Figure 9.6. Major Categories of International Patent Applications 2006 Consumer Goods & Civil Engineering, Building, Mining Other Transport Equipment 2% 1% Electrical devices & 3% 5% electrical engineering Mechanical Components 6% 3% Machine Tools, Engines, Audio-Visual Thermal Process 4% 5% Telecommunications Materials Processing, 8% Textiles & Paper 3% Information Technology 8% Industrial Processes, Handling & Printing Semiconductors 7% 3% Agriculture and Food Processing Optics 2% 2% Pharmaceuticals & Cosmetics Analysis & Medical Biotechnology Organic, 8% Technology 4% Material & Surface Macromolecular & 13% Technology Chemical Engineering Polymer Chemistry Source: WIPO Statistics 5% 2% 7%Further, short technology lifecycles in the biotechnology arena due to exponential growth indiscoveries may also discourage patent applications. Figure 9.7. Main Areas of Patent Filing Growth 2006 28% 30% 22% 25% 21% 17% 16% 20% 15% 13% 11% 13% 13% 13% 12% 12% 11% 15% 11% Percentage Growth (%) 8% 9% 8% 8% 10% 5% 0% -5% -5% Optics Organic, Biotechnology Mechanical Audio-Visual Chemical Industrial Civil Engineering, Information Agriculture and Food Machine Tools, Transport Electrical devices & Semiconductors Analysis & Medical Materials Pharmaceuticals & Consumer Goods & Telecommunications Material & Surface Source: WIPO Statistics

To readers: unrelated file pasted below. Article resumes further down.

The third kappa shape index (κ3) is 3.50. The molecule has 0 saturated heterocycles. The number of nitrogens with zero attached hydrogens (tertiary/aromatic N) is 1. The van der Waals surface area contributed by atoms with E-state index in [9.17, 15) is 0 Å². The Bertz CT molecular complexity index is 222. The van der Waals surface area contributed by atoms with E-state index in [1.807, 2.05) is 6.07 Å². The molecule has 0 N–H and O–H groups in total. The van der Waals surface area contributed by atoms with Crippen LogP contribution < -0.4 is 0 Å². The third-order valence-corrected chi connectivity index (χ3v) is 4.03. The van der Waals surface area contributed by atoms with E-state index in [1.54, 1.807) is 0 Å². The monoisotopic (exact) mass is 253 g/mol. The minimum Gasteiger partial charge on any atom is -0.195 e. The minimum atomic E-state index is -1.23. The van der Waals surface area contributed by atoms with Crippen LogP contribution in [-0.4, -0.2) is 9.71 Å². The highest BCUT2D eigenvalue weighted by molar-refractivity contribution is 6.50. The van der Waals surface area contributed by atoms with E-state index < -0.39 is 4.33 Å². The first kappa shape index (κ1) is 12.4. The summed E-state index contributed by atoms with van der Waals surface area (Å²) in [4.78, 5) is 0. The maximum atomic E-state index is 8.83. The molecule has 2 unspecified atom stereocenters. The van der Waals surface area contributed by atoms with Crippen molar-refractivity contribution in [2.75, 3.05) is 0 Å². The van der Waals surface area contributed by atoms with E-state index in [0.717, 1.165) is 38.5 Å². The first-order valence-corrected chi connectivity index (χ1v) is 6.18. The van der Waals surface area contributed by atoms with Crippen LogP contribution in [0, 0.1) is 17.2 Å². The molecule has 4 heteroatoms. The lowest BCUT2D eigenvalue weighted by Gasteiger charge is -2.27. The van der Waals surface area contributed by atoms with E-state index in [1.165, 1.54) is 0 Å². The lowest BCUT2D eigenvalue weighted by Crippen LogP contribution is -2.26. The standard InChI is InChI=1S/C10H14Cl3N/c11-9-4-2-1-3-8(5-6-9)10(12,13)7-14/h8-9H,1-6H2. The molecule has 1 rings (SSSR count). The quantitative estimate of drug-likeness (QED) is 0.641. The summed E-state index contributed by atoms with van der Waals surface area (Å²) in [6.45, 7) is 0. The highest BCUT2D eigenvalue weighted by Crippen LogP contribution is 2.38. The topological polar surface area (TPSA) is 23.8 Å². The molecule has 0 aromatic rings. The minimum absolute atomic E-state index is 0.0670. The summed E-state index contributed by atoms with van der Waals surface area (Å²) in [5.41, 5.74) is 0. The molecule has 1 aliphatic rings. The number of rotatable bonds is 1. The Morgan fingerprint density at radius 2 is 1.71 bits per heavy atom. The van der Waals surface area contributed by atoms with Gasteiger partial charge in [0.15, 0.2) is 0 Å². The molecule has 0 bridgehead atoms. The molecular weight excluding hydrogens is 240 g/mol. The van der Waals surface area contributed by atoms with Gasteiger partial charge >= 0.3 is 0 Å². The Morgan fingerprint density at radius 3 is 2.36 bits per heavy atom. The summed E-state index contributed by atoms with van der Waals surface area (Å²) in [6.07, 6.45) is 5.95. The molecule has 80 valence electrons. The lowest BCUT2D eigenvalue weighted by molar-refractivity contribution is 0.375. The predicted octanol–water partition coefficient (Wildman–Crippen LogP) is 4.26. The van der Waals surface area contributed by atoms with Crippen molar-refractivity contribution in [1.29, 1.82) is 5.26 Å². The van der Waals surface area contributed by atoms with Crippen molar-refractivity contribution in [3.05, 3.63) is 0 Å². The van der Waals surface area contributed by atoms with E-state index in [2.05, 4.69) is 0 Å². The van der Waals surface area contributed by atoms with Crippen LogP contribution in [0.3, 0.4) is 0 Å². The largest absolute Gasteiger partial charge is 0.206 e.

Growth figures in Figure 9.7. can be misleading in areas of agriculture and food whereagricultural food and processing machinery patent applications is stagnant and actuallyshowed a 3% decline in applications between 2005 and 2006. However agricultureapplications and food technology is consistently increasing at a rate of 17% per annum,showing the focus of the industry over the last half decade. Within the analytical instrumentscategory, laboratory instruments are showing around 7% growth per annum, but imagingtechnology in the medical field is showing 15% growth and is becoming the largest area ofcategory development. Within the organic, macromolecular chemistry and polymer category,fine chemicals are showing almost no growth, while polymers are growing at 19% perannum.Who are the people and organisations filing patents? This varies according to the technologyarea and country. For example in the area of pharmaceuticals and cosmetics most applicantsare the companies involved in the industry. Very few patent applications would come fromindividual inventors, research institutions or universities. However very generally across allcategories and countries large corporations would be responsible for approximately 25% ofall applications, followed by medium to large companies making another 30% of allapplications. Universities and research institutes would be responsible for 15% ofapplications, small to medium companies specialising in an industry another 15% ofapplications and individual inventors filing the balance 15% of patent applications. At thispoint it is worth mentioning that only a very small percentage of patents filed are actuallycommercialised and also a large number of patents filed are also allowed to lapse before theyare examined and approved by the patents office. Sometimes this is done for a reason, whichbe discussed later in this chapter.Before moving on into a more detailed discussion of intellectual property strategy it is worthsummarising the trends the statistics shown are indicating; • The aggregate growth in patent filings has generally been in line with world economic growth however some technology sectors like semiconductors, information technology and pharmaceuticals are showing much higher than world economic growth. This indicates that some emerging industries are taking on much more importance in the world economy than before and most of them are technologically relatively new fields of research and development and it will be sometime before they become mature industries. • There is growing internationalisation of patent filing in jurisdictions outside applicant resident countries especially through the Patent Cooperation Treaty (PCT) system indicating that patent applicants view the potential for their inventions on a multi- market or global basis, rather than their own domestic markets. This indicates a much more global orientation towards markets and business in the last few decades is being taken. • There is a rapid growth in patent applications from the East Asian region which indicates the emergence and growing importance of the region in global business and innovation. • Some countries perform better per-capita and per amount of R&D funds spent than other countries indicating that different countries have developed different levels of innovation and research efficiency, and • Finally, intellectual property is an important part of corporate strategy.A number of other issues regarding intellectual property are also putting great influence uponbusiness strategy. Today, market leadership within an industry can be short lived if acompany does not continue to invest in new technology. The Disktronics factory in MelbourneAustralia during the 1980s was the only factory in the Southern Hemisphere that couldproduce compact discs. The company had a USD 10 Million investment in the technology onlyto find within a few years that compact discs reproduction technology could be undertakenwith equipment at a fraction of the cost with personal computers having the same ability to